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Messages - Westinghouse

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1
Things happen crime-wise nation wide. Of all the journals I have read, quite a few, and videos, nobody on the TAT fell victim to any of it. I had unfriendly experiences but not on the TAT. A hard looking scruffy woman threw a can of beer at me. It missed. That turned out to be Aileen Wuornos, a deranged serial killer of 7 men in Florida. A similar attack happened in Walker, Louisiana.

When it comes to keeping food out of the tent in some places, I say take that advice to heart. Animals will claw through the fabric to get at it. I know two people whose tents were ruined that way.

2
All this boring nothingness is getting to me. Tomorrow I will head out for a bicycle ride along the southern tier of states. I start about 275 miles south of Saint Augustine. I am on the east coast. My version of the southern tier is different from ACA's for the largest part, and it is the same in some lengths. At my advanced age I cannot guarantee myself the ride will end in San Diego. I will just have to wait and see. One possibility is making it to San Antonio, Texas, and looping south to Galveston, and returning by way of gulf coast roads. That would eliminate the costs and logistics of getting back from the west coast. However the trip turns out, it should be the elixir that lifts my spirit out of the doldrums. It will be mostly stealth camping.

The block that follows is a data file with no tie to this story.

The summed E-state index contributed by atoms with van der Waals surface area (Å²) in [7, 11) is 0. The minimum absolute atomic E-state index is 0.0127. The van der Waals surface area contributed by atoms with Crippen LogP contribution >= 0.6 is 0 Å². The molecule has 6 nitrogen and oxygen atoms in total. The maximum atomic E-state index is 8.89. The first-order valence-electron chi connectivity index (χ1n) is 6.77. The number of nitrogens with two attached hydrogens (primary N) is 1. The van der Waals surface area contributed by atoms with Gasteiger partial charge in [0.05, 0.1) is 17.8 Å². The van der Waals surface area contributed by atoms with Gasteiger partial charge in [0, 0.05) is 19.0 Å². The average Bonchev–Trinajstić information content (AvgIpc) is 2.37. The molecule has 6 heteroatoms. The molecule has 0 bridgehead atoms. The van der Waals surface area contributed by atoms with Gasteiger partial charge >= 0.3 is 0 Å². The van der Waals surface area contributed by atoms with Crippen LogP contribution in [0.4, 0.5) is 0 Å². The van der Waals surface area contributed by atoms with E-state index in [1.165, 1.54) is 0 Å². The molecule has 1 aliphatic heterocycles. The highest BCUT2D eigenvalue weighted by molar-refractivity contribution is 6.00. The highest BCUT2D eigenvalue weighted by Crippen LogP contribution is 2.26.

3
General Discussion / Re: Advice for Newbies about the Weather.
« on: January 05, 2022, 02:36:08 am »
Not long after the first posting of this subject, a storm they said was unprecedented covered 75% of the contiguous US, cut power from millions in Texas, stoved in roofs, froze water pipes and caused catastrophe.  The storms of these past few weeks are called unprecedented. I got caught outside in weather similar to that. In weather events I survived, No light weight tent could have stayed up. There is not any tent or tarp that can protect you.  Keep a close frequent watch on forecasts.

4
General Discussion / Re: Water?
« on: January 01, 2022, 04:36:45 pm »
The need for water is a vital concern. The thing is this. I have Bicycle across the continent of North America five times east to west. I have also bicycle over the roads all around the United States and some in Canada and Mexico. I have cycled extensively in Europe and Asia and the former Soviet union. The availability of water was never a problem. With a little planning and foresight in remote areas it is not a problem. However, Cycling long distances over dirt and gravel roads in remote areas is a different matter. I have never done that so I have never been presented with the challenge of finding water in those circumstances.